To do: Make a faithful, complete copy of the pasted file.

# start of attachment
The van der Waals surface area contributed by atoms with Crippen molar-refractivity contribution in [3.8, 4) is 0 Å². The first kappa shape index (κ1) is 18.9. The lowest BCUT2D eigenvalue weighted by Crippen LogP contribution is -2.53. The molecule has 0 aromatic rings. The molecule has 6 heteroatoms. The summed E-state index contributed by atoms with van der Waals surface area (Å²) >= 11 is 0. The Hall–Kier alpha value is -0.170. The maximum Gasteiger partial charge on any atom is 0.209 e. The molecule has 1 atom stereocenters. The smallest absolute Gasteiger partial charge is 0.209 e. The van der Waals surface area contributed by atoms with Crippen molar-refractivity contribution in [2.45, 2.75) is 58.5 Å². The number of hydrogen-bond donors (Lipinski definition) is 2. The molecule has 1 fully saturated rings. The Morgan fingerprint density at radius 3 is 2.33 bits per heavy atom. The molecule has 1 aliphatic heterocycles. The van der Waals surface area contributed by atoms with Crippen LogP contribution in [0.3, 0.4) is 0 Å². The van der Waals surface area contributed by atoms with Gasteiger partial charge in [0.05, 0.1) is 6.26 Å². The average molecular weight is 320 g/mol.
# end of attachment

The van der Waals surface area contributed by atoms with Crippen molar-refractivity contribution in [3.8, 4) is 0 Å². The first kappa shape index (κ1) is 18.9. The lowest BCUT2D eigenvalue weighted by Crippen LogP contribution is -2.53. The molecule has 0 aromatic rings. The molecule has 6 heteroatoms. The summed E-state index contributed by atoms with van der Waals surface area (Å²) >= 11 is 0. The Hall–Kier alpha value is -0.170. The maximum Gasteiger partial charge on any atom is 0.209 e. The molecule has 1 atom stereocenters. The smallest absolute Gasteiger partial charge is 0.209 e. The van der Waals surface area contributed by atoms with Crippen molar-refractivity contribution in [2.45, 2.75) is 58.5 Å². The number of hydrogen-bond donors (Lipinski definition) is 2. The molecule has 1 fully saturated rings. The Morgan fingerprint density at radius 3 is 2.33 bits per heavy atom. The molecule has 1 aliphatic heterocycles. The van der Waals surface area contributed by atoms with Crippen LogP contribution in [0.3, 0.4) is 0 Å². The van der Waals surface area contributed by atoms with Gasteiger partial charge in [0.05, 0.1) is 6.26 Å². The average molecular weight is 320 g/mol.